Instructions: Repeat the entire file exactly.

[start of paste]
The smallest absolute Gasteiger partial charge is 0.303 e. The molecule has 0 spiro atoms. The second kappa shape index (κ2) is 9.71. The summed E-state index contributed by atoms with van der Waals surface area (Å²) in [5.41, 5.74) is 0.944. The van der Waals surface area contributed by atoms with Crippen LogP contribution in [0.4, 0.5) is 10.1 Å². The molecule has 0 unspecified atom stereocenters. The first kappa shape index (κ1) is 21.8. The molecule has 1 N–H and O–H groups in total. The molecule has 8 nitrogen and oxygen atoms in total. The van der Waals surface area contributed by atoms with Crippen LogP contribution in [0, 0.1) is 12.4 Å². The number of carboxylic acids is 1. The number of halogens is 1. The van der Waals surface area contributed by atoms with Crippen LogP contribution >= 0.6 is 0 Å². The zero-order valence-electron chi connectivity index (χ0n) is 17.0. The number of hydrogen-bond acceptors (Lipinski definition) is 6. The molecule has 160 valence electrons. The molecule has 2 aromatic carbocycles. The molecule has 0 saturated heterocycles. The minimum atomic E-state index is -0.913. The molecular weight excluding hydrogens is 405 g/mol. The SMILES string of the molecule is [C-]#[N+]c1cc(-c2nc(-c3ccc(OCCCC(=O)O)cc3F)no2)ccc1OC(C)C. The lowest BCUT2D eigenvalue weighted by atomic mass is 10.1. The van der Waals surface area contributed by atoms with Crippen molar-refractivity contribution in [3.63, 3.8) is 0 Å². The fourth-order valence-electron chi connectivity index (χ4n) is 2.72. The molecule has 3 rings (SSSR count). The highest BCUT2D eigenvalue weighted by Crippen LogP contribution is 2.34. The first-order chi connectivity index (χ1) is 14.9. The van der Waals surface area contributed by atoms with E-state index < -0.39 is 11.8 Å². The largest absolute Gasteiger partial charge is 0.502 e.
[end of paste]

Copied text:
The smallest absolute Gasteiger partial charge is 0.303 e. The molecule has 0 spiro atoms. The second kappa shape index (κ2) is 9.71. The summed E-state index contributed by atoms with van der Waals surface area (Å²) in [5.41, 5.74) is 0.944. The van der Waals surface area contributed by atoms with Crippen LogP contribution in [0.4, 0.5) is 10.1 Å². The molecule has 0 unspecified atom stereocenters. The first kappa shape index (κ1) is 21.8. The molecule has 1 N–H and O–H groups in total. The molecule has 8 nitrogen and oxygen atoms in total. The van der Waals surface area contributed by atoms with Crippen LogP contribution in [0, 0.1) is 12.4 Å². The number of carboxylic acids is 1. The number of halogens is 1. The van der Waals surface area contributed by atoms with Crippen LogP contribution >= 0.6 is 0 Å². The zero-order valence-electron chi connectivity index (χ0n) is 17.0. The number of hydrogen-bond acceptors (Lipinski definition) is 6. The molecule has 160 valence electrons. The molecule has 2 aromatic carbocycles. The molecule has 0 saturated heterocycles. The minimum atomic E-state index is -0.913. The molecular weight excluding hydrogens is 405 g/mol. The SMILES string of the molecule is [C-]#[N+]c1cc(-c2nc(-c3ccc(OCCCC(=O)O)cc3F)no2)ccc1OC(C)C. The lowest BCUT2D eigenvalue weighted by atomic mass is 10.1. The van der Waals surface area contributed by atoms with Crippen molar-refractivity contribution in [3.63, 3.8) is 0 Å². The fourth-order valence-electron chi connectivity index (χ4n) is 2.72. The molecule has 3 rings (SSSR count). The highest BCUT2D eigenvalue weighted by Crippen LogP contribution is 2.34. The first-order chi connectivity index (χ1) is 14.9. The van der Waals surface area contributed by atoms with E-state index < -0.39 is 11.8 Å². The largest absolute Gasteiger partial charge is 0.502 e.